Italian author Andrea Camilleri, creator of the best-selling Commissario Montalbano series about a small-town Sicilian police chief, has died at the age of 93.

RAI state TV, which produced popular TV versions of his detective stories, interrupted its programming to announce his death.

Rome’s hospital system also announced the death, a few weeks after the long-ailing Camilleri had been admitted to hospital with heart problems and complications from a broken hip.

His books — most set in his native Sicily — sold 25 million copies in Italy, where literary bestsellers are usually measured by the tens of thousands.

He also had legions of readers overseas thanks to the enduring popularity of his character, police chief Salvo Montalbano.

Andrea Camilleri and Luca Zingaretti
Camilleri and actor Luca Zingaretti, who played his most famous creation on screen (AP)

Italian state TV versions of the series were so popular that even repeats consistently recorded the highest audience ratings. The shows were also exported to Latin America, Australia and across Europe.

The Italian actor who played Montalbano in every episode, Luca Zingaretti, wrote on Instagram: “Farewell maestro and friend.”

His position at the top of the book sales charts in Italy — Camilleri often had several books high in the rankings in the same week — was even more remarkable because the author sprinkled many of his works with words that many Italians are not familiar with.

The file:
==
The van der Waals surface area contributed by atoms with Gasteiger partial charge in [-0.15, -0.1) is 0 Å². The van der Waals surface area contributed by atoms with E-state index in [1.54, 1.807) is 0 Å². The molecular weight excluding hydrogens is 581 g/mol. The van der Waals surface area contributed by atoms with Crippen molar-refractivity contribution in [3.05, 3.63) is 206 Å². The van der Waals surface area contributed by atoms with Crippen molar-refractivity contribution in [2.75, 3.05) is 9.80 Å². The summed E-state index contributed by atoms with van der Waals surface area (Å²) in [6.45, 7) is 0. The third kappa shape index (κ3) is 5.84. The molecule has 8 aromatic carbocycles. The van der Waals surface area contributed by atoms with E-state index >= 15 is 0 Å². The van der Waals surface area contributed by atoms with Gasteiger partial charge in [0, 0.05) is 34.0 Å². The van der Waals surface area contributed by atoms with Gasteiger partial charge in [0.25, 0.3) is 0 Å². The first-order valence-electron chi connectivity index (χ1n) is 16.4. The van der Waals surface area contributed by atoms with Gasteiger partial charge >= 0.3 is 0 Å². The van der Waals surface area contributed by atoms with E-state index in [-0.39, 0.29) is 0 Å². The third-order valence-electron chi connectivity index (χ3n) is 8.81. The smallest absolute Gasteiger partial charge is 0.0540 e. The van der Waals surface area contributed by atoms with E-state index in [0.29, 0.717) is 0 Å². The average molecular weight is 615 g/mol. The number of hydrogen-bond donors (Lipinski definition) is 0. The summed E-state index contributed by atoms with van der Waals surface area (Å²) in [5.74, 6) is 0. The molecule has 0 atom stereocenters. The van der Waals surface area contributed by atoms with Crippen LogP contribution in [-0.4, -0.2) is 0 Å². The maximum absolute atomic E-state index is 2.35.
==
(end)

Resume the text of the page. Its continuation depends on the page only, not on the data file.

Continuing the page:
He affectionately borrowed from the dialect of his Sicilian youth, which Camilleri saw as better lending itself to expressing characters’ emotions.

He had a brilliant ear for dialogue, drawing on his many years as a theatre and TV director and scriptwriter before his literary career took off when he was approaching old age.

TV adaptations of the Montalbano books used generous chunks of dialogue straight out of the printed pages, so smooth was the transition from book to screen.

“After 30 years in the theatre as a director, dialogue for me becomes fundamental in the structure of the novel,” Camilleri told the Associated Press in an interview in his Rome apartment in 2009.

The shows attracted millions of viewers with picture-postcard views of Baroque Sicilian towns, and tourists vied for turns to eat in the seaside trattoria where scenes of Montalbano dining out were filmed.

Between filming seasons, they traipsed through the beach town of Punta Secca to photograph the seaside house with inviting terrace where Montalbano lived, and took dips in the same waters where the character swam to clear his head when sleuthing got heavy.

Camilleri’s books travelled well, dialect and all.

“I don’t believe there has ever been another Italian author with so many books translated into English” in just a few years, Harvard University Romance languages professor Francesco Erspamer said.

Camilleri’s works were translated into 30 languages, including Chinese.

While the Montalbano police stories shot him to fame, Camilleri was versatile in his output. Among his works are a fictionalised biography of Nobel laureate Luigi Pirandello, who was born not far from Camilleri’s home town, and a dark novel about a sexually abused Sicilian boy’s childhood during fascism.

He produced his 100th book in 2016, when he was 90, dealing with the drama of thousands of migrants reaching Sicilian shores after rescue at sea.

By the time he wrote it, poor eyesight had forced him to dictate his novels to his assistant instead of creating them on his typewriter, where he used to work every day from before dawn for three hours.